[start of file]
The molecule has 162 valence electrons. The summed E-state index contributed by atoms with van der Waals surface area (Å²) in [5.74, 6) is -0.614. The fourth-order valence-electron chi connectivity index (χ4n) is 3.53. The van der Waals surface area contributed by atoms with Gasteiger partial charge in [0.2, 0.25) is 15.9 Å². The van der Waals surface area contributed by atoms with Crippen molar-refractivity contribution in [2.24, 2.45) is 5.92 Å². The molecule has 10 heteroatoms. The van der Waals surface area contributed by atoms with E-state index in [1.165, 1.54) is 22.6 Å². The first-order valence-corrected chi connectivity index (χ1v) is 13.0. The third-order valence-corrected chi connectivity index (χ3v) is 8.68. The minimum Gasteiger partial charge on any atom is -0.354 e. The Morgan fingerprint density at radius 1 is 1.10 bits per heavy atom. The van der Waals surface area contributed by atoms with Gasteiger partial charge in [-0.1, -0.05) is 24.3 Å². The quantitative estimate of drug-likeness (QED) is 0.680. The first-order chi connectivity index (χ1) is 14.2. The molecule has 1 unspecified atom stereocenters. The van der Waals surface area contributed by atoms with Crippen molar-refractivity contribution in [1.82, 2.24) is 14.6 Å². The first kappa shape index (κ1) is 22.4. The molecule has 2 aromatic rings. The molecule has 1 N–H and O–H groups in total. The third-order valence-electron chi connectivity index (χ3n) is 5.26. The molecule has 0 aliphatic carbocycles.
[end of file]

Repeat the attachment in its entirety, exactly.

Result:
The molecule has 162 valence electrons. The summed E-state index contributed by atoms with van der Waals surface area (Å²) in [5.74, 6) is -0.614. The fourth-order valence-electron chi connectivity index (χ4n) is 3.53. The van der Waals surface area contributed by atoms with Gasteiger partial charge in [0.2, 0.25) is 15.9 Å². The van der Waals surface area contributed by atoms with Crippen molar-refractivity contribution in [2.24, 2.45) is 5.92 Å². The molecule has 10 heteroatoms. The van der Waals surface area contributed by atoms with E-state index in [1.165, 1.54) is 22.6 Å². The first-order valence-corrected chi connectivity index (χ1v) is 13.0. The third-order valence-corrected chi connectivity index (χ3v) is 8.68. The minimum Gasteiger partial charge on any atom is -0.354 e. The Morgan fingerprint density at radius 1 is 1.10 bits per heavy atom. The van der Waals surface area contributed by atoms with Gasteiger partial charge in [-0.1, -0.05) is 24.3 Å². The quantitative estimate of drug-likeness (QED) is 0.680. The first-order chi connectivity index (χ1) is 14.2. The molecule has 1 unspecified atom stereocenters. The van der Waals surface area contributed by atoms with Crippen molar-refractivity contribution in [1.82, 2.24) is 14.6 Å². The first kappa shape index (κ1) is 22.4. The molecule has 2 aromatic rings. The molecule has 1 N–H and O–H groups in total. The third-order valence-electron chi connectivity index (χ3n) is 5.26. The molecule has 0 aliphatic carbocycles.